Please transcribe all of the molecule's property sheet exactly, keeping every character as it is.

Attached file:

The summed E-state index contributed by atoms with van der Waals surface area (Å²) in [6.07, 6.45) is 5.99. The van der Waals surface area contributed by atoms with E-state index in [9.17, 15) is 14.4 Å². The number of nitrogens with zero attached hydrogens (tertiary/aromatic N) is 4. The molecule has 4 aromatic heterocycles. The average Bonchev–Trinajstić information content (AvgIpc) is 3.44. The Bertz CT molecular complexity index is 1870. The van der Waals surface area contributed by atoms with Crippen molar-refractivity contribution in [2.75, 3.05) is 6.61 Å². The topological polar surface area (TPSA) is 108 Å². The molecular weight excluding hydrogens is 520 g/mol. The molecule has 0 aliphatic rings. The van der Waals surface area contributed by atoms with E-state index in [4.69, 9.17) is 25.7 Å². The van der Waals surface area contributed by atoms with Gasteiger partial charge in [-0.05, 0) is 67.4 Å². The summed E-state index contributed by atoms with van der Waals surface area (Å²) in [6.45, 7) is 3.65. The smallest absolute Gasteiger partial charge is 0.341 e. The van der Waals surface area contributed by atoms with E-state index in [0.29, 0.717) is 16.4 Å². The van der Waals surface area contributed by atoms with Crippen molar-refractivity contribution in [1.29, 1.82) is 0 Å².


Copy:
The summed E-state index contributed by atoms with van der Waals surface area (Å²) in [6.07, 6.45) is 5.99. The van der Waals surface area contributed by atoms with E-state index in [9.17, 15) is 14.4 Å². The number of nitrogens with zero attached hydrogens (tertiary/aromatic N) is 4. The molecule has 4 aromatic heterocycles. The average Bonchev–Trinajstić information content (AvgIpc) is 3.44. The Bertz CT molecular complexity index is 1870. The van der Waals surface area contributed by atoms with Crippen molar-refractivity contribution in [2.75, 3.05) is 6.61 Å². The topological polar surface area (TPSA) is 108 Å². The molecular weight excluding hydrogens is 520 g/mol. The molecule has 0 aliphatic rings. The van der Waals surface area contributed by atoms with E-state index in [4.69, 9.17) is 25.7 Å². The van der Waals surface area contributed by atoms with Gasteiger partial charge in [-0.05, 0) is 67.4 Å². The summed E-state index contributed by atoms with van der Waals surface area (Å²) in [6.45, 7) is 3.65. The smallest absolute Gasteiger partial charge is 0.341 e. The van der Waals surface area contributed by atoms with E-state index in [0.29, 0.717) is 16.4 Å². The van der Waals surface area contributed by atoms with Crippen molar-refractivity contribution in [1.29, 1.82) is 0 Å².